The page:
6. 6. Participatory Action Research • Community defines goals of project • Cyclical; not straightforward  • • Flexibility, trust, honesty Transparency and openness • Communication • Co-learning • Decolonization • Commitment against harm • Value local knowledge • Inclusion of entire community • Consideration of time • Utilization of familiar settings • Sharing of research • Implementing knowledge to solve problems • Emancipatory • Democratic • Collaborative • Conscientization
  7. 7. Coastwide Reference Monitoring System  Figure 3 Vegetative Types in 1949 Figure 4 Vegetative Types in 2007Over time, saltwater intrusion and rapid land loss has led to the retreat of freshwater marshes (represented in green) and theconversion of once fertile agricultural and forested lands to open seawater (represented in dark blue). Many plants cannot growwithout suitable freshwater inputs and soil. All three communities are now dominated by saline vegetative types (represented inred) and located far away from freshwater vegetative types. Healing plants have all but disappeared from many of the communities.Cancer, rare diseases and other health ills are common in the region due to genetic, environmental and social factors.
  8. 8. USDA Plant Database  The USDA Plant Database contains the geographic ranges of many plants species found in North America. Unfortunately, the data provided is not mapped at a fine enough resolution to capture species change and land loss in the Bayou communities. According to the map pictured here, bitter melon should be found in Lafourche and Terrebonne Parish. However, according to local residents, bitter melon has Bitter Melon disappeared from the region. We hope Mexicain our research can contribute to more Momordica charantia accurate maps drawn at finer scales.“Our county data are based primarily on the literature, herbarium specimens, and confirmed observations.However, not all populations have been documented, so some gaps in the distribution shown above may not bereal. Remember that only native and naturalized populations are mapped!”- USDA Plant Database Website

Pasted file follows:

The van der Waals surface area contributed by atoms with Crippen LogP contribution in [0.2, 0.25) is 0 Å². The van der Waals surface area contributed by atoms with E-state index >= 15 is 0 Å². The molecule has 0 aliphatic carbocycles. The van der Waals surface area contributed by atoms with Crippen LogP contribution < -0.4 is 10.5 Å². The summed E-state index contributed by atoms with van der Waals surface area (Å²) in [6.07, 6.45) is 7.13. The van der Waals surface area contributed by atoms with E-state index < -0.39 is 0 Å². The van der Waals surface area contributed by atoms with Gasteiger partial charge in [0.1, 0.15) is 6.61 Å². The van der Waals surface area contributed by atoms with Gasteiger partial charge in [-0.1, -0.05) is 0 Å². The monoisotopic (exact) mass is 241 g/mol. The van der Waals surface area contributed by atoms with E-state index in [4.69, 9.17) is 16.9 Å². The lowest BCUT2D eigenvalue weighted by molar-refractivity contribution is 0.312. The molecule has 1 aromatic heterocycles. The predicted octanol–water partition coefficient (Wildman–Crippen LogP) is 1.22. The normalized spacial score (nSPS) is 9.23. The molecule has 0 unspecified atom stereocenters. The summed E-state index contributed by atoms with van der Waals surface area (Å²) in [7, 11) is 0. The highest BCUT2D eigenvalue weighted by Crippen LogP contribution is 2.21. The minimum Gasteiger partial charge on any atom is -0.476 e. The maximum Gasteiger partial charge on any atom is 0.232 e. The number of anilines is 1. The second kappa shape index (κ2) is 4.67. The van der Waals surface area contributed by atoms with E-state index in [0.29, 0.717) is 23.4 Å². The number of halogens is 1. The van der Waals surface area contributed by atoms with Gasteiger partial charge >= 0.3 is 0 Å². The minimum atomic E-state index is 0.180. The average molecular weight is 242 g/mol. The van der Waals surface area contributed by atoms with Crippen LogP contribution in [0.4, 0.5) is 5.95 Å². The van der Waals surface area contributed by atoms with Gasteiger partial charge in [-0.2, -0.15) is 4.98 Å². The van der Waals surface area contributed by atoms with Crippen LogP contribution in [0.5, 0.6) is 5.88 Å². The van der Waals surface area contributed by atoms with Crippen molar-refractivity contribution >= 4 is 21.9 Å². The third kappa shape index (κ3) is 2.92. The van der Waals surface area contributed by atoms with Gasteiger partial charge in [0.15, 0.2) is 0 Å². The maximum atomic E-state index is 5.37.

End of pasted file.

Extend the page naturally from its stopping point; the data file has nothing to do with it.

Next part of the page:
9. 9. USDA Plant Database  Red Bay Bristle Mallow Bitter Melon Petit Laurier Mauve Mexicain Persea borbonia Modiola caroliniana Momordica charantia Sassafras Black Nightshade Hackberry/Sugarberry Gombo Filé Morelle Bois Connu Sassafras albidum Solanum americanum Celtis L.“Our county data are based primarily on the literature, herbarium specimens, and confirmed observations.However, not all populations have been documented, so some gaps in the distribution shown above may not bereal. Remember that only native and naturalized populations are mapped!”- USDA Plant Database Website
  10. 10. Medicinal/Culturally ValuablePlants Still Found in the Bayous (Limited/Scarce)  Cactus Hackberry Basil Isle de Jean Charles Pointe au Chien Pointe au Chien Spanish Moss Fig Cattails Dulac Pointe au Chien Dulac
  11. 11. Perils of Fieldwork 